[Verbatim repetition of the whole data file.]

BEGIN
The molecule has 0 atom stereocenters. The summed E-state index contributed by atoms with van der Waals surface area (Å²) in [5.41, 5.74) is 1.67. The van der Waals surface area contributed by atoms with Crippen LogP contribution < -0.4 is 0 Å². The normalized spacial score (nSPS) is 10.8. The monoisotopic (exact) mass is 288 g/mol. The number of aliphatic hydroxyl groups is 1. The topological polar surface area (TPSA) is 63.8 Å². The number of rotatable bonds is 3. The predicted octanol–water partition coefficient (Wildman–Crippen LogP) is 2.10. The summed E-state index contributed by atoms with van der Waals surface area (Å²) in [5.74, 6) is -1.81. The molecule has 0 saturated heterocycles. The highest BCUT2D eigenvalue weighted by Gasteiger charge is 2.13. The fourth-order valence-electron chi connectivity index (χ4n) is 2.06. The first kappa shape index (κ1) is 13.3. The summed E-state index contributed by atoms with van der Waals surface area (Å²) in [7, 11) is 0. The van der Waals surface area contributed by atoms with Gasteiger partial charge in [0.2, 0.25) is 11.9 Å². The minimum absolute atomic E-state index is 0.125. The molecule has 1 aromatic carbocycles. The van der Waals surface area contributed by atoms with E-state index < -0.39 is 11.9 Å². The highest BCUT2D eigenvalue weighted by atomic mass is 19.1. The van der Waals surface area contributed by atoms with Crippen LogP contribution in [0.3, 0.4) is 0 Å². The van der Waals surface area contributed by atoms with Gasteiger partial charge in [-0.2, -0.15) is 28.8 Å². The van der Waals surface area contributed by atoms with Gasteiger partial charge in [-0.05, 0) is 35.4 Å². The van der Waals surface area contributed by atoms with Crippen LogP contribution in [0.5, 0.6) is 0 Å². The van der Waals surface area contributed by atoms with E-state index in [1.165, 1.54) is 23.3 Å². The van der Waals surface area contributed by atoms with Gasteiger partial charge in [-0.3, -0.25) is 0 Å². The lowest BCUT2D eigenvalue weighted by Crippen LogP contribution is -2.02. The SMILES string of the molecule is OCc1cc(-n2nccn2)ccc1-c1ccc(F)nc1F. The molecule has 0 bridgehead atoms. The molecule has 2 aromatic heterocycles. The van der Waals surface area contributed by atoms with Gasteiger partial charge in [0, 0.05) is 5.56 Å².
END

The molecule has 0 atom stereocenters. The summed E-state index contributed by atoms with van der Waals surface area (Å²) in [5.41, 5.74) is 1.67. The van der Waals surface area contributed by atoms with Crippen LogP contribution < -0.4 is 0 Å². The normalized spacial score (nSPS) is 10.8. The monoisotopic (exact) mass is 288 g/mol. The number of aliphatic hydroxyl groups is 1. The topological polar surface area (TPSA) is 63.8 Å². The number of rotatable bonds is 3. The predicted octanol–water partition coefficient (Wildman–Crippen LogP) is 2.10. The summed E-state index contributed by atoms with van der Waals surface area (Å²) in [5.74, 6) is -1.81. The molecule has 0 saturated heterocycles. The highest BCUT2D eigenvalue weighted by Gasteiger charge is 2.13. The fourth-order valence-electron chi connectivity index (χ4n) is 2.06. The first kappa shape index (κ1) is 13.3. The summed E-state index contributed by atoms with van der Waals surface area (Å²) in [7, 11) is 0. The van der Waals surface area contributed by atoms with Gasteiger partial charge in [0.2, 0.25) is 11.9 Å². The minimum absolute atomic E-state index is 0.125. The molecule has 1 aromatic carbocycles. The van der Waals surface area contributed by atoms with E-state index < -0.39 is 11.9 Å². The highest BCUT2D eigenvalue weighted by atomic mass is 19.1. The van der Waals surface area contributed by atoms with Crippen LogP contribution in [0.3, 0.4) is 0 Å². The van der Waals surface area contributed by atoms with Gasteiger partial charge in [-0.2, -0.15) is 28.8 Å². The van der Waals surface area contributed by atoms with Gasteiger partial charge in [-0.05, 0) is 35.4 Å². The van der Waals surface area contributed by atoms with Crippen LogP contribution in [0.5, 0.6) is 0 Å². The van der Waals surface area contributed by atoms with E-state index in [1.165, 1.54) is 23.3 Å². The van der Waals surface area contributed by atoms with Gasteiger partial charge in [-0.3, -0.25) is 0 Å². The lowest BCUT2D eigenvalue weighted by Crippen LogP contribution is -2.02. The SMILES string of the molecule is OCc1cc(-n2nccn2)ccc1-c1ccc(F)nc1F. The molecule has 0 bridgehead atoms. The molecule has 2 aromatic heterocycles. The van der Waals surface area contributed by atoms with Gasteiger partial charge in [0, 0.05) is 5.56 Å².